A miracle has happened. At 6 p.m. on Monday (local time), the official Twitter account of the U.S. Coast Guard uploaded a posting saying that “USCG and rescue crews have extracted the final #GoldenRay crew member safely.” Forty-one hours had passed since the Golden Ray, a carrying vessel for finished cars for Hyundai Glovis, had been overturned at the Brunswick port of Georgia state in the U.S. Of the 24 passengers, 20 had been immediately saved but the rescue was put to a stop when a fire broke out on the boat. The temperature of the vessel rose to over 50 degrees Celsius, combined by the fire and the sweltering summer heat. Back then, the lives of the remaining four Koreans could not be assured.
The Golden Ray, which is 199.9 meters long and 35.4 meters long, looked like a collapsed slope. Coast Guard rescuers boarded on the vessel and searched for survivors. It was in the daytime of Monday when they finally located where the survivors were, by knocking on the boat. The rescue was not hurried, but carefully planned out. The rescue team drilled a hole that was 7.6 centimeters wide and provided bread and water to the survivors and used endoscopy cameras to identify their location. They used a drill to make a hole to put a ladder through. Welding could have been faster, but they used a drill out of concerns that flames might spread. “We had spent the whole night in captivity, but the rescue squad used pipes and other tools to find ways to save us,” said Sailor A, who was the last person to be rescued, said in an interview with The Dong-A Ilbo.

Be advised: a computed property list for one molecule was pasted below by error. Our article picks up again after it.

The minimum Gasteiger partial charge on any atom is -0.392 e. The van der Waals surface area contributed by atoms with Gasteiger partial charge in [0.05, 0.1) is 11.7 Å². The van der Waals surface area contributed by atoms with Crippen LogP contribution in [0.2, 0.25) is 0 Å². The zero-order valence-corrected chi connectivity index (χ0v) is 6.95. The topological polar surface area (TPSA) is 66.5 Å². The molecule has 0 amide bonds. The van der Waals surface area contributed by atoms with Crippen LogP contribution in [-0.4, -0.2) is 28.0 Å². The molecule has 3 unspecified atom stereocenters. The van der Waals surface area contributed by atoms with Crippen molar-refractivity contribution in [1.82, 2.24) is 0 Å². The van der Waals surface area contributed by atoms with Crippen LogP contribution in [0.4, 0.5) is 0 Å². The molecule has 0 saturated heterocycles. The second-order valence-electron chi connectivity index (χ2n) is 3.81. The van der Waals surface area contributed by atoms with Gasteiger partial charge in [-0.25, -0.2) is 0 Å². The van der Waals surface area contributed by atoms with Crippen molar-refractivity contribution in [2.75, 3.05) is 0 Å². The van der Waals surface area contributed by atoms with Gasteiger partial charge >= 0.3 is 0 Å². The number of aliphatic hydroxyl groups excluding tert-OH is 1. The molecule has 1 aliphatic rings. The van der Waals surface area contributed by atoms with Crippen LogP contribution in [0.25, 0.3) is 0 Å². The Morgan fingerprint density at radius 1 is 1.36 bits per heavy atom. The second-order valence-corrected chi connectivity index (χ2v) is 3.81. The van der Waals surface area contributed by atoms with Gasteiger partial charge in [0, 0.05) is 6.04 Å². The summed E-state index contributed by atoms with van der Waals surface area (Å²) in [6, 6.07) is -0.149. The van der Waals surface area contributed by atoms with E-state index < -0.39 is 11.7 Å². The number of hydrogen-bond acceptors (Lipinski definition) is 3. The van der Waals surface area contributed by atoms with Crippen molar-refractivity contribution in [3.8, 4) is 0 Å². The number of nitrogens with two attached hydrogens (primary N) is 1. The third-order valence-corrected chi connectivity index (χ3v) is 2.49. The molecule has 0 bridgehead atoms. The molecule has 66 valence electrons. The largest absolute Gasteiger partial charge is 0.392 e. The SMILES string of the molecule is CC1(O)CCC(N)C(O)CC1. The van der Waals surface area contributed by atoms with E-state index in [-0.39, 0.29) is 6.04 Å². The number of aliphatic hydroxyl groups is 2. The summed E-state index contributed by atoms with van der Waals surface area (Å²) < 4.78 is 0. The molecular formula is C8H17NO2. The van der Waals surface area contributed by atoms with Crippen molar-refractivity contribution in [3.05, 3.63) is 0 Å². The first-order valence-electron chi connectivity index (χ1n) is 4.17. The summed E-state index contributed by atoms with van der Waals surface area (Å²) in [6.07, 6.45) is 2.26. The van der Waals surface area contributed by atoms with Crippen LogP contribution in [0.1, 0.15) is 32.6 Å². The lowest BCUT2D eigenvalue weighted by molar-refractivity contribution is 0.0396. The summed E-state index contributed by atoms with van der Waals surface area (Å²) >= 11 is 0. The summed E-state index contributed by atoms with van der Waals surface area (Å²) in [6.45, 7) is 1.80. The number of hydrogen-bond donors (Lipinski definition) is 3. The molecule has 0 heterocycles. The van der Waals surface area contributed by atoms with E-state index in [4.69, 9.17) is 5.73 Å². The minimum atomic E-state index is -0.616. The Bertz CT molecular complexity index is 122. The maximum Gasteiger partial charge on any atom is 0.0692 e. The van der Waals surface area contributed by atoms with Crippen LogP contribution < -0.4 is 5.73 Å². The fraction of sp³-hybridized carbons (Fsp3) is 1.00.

The rescue of the Golden Ray reminded me of the “Miracle of the Hudson.” In January 2009, a U.S. Airway airplane landed in emergency due to an engine failure in just five minutes after taking off. All of the passengers were saved. The accident was made into a movie, titled “Sully: Miracle on the Hudson.” The movie portrayed the captain’s shrewd decision-making and dedicated rescue efforts, but a report on the investigation of the accident that was published later on concluded that life damage was prevented due to strong preparations. The report recorded the thoroughly consistent process of the rescue efforts, including how the emergency warning was communicated, how the rescue team was organized and when the ambulances arrived.
Lt. Lloyd Heflin, who led the rescue action, said that “When they made the knocking sound, it was a response to our message to stay aside the survivors. You need to let us know that you are not alone.” Thanks to their efforts, the survivors could stay hopeful and continue to knock on the boat telling themselves that they would be saved. Thanks to those who wasted no efforts in readily saving the lives of others, our society has a strong safety net. We are not alone.
Kyung-Im Woo email@example.com